Millions of images and photos are available for free access on the Web, so anyone can download them and use for their projects. However, there are photos and other creative works protected by copyright, so they are not allowed to be freely used by anyone.
You would say “But most copyrighted photographs are watermarked, and this protects them from being stolen.” – No, not all copyrighted images are watermarked, in fact. Sometimes photographers and illustrators upload their works without any signs on Behance, Dribbble or into personal online portfolios just to show their mastery to potential customers.
These works are not allowed to be used for commercial needs, and any similar usage is considered to be an infringement of copyright. This means you can’t download the photos of different authors, for instance, from Behance, and start selling them as your own.
If you make an attempt to do this, for instance at Shutterstock, your account will be terminated without the right to restore it. Stock markets protect the right of their clients to download only unique photo works and they are responsible for meeting the copyright regulations when approving every single photo uploaded by a contributor before making it accessible for clients.
Let’s see you’re an author and you just want to protect your creation from theft. As an author, you will showcase your works in your portfolio, draw them to the order or sell them at stocks – every time you allow others take a look at your self-created images, you get into risk of your copyright infringement.
If you upload a photo to the stock market, it will be automatically watermarked before going live and becoming available for download. So every time when your photo is downloaded by someone, you will get a commission. But what if you aren’t about to sell your photos on stocks but you want to showcase them to a client? Do you have to trust them?
Sometimes yes, and sometimes it’s better to use specific services and check if your images have been used by anyone else for commercial needs. These services will also allow you find out if there are some photos similar to yours and then change your works not to get into risk to infringe someone else’s copyright.
So let’s see what services you can use.
This is a service which allows to upload a photo and get a certificate to witness the date of upload. After that you can either apply licenses, keep your OW private or share it. If you share your works on FB and Instagram, you can just add #myows hashtag and your images will go straight to your account at MyOws.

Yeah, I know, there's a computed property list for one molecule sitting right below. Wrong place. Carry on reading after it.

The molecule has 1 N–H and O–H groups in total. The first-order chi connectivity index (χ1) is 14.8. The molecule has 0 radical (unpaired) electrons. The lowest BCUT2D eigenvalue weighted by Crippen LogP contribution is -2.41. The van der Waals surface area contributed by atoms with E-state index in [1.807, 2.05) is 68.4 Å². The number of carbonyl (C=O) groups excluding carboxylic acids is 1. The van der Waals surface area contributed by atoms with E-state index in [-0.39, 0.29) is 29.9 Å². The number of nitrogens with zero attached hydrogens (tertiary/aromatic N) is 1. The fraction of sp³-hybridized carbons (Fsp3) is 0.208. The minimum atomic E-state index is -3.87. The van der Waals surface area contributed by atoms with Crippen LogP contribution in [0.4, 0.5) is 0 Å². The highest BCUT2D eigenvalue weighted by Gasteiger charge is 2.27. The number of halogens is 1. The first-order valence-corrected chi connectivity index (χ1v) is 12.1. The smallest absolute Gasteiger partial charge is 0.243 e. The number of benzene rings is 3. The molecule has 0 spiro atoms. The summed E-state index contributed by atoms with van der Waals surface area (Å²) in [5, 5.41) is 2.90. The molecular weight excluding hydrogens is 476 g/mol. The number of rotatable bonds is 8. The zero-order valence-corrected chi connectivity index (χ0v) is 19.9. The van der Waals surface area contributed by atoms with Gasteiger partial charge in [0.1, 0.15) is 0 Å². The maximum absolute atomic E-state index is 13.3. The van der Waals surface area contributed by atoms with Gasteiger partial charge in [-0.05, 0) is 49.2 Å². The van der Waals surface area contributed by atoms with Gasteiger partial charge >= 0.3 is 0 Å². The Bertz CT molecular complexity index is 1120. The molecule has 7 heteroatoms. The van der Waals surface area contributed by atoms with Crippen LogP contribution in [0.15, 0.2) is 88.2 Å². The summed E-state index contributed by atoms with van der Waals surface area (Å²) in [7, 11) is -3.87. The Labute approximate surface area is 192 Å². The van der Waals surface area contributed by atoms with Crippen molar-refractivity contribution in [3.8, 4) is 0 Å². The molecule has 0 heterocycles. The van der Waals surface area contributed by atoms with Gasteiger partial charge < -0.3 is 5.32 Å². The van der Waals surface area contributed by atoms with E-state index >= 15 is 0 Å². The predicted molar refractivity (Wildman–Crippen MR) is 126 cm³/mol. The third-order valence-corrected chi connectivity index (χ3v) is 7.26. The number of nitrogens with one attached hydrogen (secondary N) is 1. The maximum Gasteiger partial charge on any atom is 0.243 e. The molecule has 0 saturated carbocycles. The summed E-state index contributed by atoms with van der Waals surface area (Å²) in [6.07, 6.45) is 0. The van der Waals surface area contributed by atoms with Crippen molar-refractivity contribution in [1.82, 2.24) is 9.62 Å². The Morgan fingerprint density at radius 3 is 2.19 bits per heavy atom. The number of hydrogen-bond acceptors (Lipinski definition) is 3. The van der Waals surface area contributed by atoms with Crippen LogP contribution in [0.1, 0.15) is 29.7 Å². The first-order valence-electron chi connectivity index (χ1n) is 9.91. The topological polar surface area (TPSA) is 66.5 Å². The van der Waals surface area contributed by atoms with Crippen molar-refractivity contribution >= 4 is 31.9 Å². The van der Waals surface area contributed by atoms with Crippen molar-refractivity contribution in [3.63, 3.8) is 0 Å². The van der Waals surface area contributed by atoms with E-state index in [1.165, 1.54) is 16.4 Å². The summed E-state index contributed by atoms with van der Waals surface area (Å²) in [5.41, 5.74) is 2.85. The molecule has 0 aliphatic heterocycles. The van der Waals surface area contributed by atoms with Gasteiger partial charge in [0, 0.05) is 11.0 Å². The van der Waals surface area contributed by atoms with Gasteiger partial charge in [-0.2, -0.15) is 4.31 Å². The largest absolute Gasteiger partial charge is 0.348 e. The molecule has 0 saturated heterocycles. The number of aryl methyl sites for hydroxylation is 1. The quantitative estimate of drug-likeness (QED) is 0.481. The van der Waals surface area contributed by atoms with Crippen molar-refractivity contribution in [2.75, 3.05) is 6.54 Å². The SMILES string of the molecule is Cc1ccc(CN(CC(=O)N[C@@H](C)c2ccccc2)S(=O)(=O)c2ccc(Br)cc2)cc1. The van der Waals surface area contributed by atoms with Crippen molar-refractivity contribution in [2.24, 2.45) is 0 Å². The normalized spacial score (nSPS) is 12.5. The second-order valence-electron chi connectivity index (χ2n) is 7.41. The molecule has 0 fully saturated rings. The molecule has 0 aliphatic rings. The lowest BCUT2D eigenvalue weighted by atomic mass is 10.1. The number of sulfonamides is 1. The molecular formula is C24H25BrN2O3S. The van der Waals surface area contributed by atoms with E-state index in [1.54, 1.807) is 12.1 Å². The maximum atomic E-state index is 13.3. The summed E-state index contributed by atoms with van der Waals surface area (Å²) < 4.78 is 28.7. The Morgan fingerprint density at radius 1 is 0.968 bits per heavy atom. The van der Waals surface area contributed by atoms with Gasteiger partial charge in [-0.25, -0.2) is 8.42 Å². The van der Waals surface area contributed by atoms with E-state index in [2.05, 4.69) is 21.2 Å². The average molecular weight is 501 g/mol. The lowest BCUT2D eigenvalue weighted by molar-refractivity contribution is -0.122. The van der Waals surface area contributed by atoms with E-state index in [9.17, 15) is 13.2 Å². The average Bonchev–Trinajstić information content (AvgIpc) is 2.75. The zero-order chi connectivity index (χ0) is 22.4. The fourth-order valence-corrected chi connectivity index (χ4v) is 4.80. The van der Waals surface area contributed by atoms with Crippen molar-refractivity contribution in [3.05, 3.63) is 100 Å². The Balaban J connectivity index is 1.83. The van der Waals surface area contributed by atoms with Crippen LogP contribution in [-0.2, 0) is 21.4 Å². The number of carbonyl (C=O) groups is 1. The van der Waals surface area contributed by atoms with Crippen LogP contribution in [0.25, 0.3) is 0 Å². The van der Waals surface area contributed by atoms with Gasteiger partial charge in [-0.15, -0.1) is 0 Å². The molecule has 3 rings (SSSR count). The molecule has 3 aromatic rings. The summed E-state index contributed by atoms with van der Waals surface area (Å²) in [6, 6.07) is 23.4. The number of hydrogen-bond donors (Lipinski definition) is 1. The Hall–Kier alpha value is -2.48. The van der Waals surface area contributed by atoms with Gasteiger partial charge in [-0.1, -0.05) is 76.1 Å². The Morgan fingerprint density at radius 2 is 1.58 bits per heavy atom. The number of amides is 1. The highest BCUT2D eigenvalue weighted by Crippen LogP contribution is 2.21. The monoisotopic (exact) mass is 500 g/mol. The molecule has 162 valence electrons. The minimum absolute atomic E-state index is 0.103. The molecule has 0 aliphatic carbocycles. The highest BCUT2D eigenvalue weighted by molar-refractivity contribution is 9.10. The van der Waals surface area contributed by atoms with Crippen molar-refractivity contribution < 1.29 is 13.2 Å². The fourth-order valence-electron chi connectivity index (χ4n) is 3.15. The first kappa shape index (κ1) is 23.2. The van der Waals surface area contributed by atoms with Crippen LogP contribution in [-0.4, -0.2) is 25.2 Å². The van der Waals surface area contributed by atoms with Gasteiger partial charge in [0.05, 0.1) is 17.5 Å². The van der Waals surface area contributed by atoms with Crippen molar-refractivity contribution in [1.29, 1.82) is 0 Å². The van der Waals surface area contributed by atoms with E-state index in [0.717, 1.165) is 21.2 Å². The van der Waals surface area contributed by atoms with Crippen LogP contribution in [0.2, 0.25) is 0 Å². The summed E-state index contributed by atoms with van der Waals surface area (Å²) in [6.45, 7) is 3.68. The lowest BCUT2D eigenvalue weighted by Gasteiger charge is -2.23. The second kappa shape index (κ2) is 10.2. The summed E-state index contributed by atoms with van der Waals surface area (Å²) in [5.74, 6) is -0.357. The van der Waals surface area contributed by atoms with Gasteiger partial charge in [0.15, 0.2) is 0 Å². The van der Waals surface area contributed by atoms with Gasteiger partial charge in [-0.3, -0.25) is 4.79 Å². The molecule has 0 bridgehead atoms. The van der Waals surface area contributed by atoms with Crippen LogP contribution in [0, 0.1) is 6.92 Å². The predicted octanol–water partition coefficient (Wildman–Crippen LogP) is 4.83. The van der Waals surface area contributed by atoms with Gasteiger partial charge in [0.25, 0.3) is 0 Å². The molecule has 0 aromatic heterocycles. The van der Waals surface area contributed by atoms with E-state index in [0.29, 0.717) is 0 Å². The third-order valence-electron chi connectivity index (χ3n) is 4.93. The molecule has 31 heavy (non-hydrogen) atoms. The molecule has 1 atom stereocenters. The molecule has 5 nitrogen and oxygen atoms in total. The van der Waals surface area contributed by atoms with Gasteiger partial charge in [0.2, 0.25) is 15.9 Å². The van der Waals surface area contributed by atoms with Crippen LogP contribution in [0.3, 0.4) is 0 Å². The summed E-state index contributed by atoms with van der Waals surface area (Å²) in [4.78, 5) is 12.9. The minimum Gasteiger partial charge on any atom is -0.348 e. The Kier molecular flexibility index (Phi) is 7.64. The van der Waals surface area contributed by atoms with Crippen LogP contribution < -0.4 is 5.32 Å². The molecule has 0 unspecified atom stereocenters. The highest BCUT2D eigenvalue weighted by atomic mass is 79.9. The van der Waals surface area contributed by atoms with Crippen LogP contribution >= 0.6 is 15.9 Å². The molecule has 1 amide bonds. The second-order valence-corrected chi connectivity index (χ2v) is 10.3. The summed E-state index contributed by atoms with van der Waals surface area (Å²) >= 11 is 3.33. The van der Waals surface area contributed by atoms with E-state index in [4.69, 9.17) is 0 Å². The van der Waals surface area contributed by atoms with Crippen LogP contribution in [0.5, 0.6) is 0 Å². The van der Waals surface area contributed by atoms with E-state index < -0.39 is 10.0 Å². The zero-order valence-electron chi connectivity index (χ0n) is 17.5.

This service allows to create an evidence to protect and inform about your copyrights whenever you prefer. You choose a type of work you want to register at this service, upload a file that can prove your work identity, submit a title, author’s name and copyrights of your work and a service certifies the file’s content as well as the definite moment of registration. Now your evidence is ready.
There is a standard specifying the formats for photos made by digital cameras or smartphones, and it is called Exif (an exchangeable file format). This specification uses the definite file formats together with specific metadata tags. Thus the compressed images are identified as JPEG DCT (discrete cosine transform), and uncompressed images are identified as TIFF.
EXIF metadata format allows to create something like internal image verification because it allows to embed information into the image. This data can include your credentials as an author.
Sometimes it is very tough to edit EXIF files manually, especially when most of modern cameras add this information automatically without recognizing who exactly is taking the photo.
The following services will allow you edit EXIF data with ease.
This service allows to select your multimedia source and edit your EXIF metadata. The website allows to upload a multitude of files at a time. Once you’ve edited the data, you can download your works within 8 minutes before they are securely deleted.
This service allows to remove the existing EXIF from photos. Just upload your file and remove the EXIF on the fly. The limitation is 1MB per one JPEG image.
Everyone knows how to find the similar photos in ‘Google Images’, but this is not the only way to check your photograph for uniqueness. There are some cool services that allow to find the same images anywhere on the Web.
This is a cool service which allows to find where and how your images are used on the Web. In addition, it helps to recover compensation for unauthorized use.
Pixsy empowers creatives around the world to protect their work in a very simple way. You just link the platforms that host your images, for instance Flickr, DropBox, EyeEm, or others, and Pixsy will scan the Web to deliver matches if the unauthorized use of your works was detected.
Then you are able to submit case with one click, choosing this option from the suite of legal tools available. The network of legal partners of this service will pursue compensation on your behalf leaving you to do what you do best.
You just make awesome content and don’t have to worry about legal cases, this service is here to help you find and fight image theft.
And this service works the same as Google images. You just upload an image and search for the matches on the Web. If there are zero matches, then your photo is probably unique.
TinEye finds exact and altered copies of your images by scanning the actual pixels. This service doesn’t identify people or objects on the image.
You can start search without registration, however, you are free to sign up for this service, its alerts, API or services, and get more possibilities like mobile or multicolor engine, etc.
I hope this collection of services is the one you were looking for when resolving to fight with your copyrights infringement. Good luck!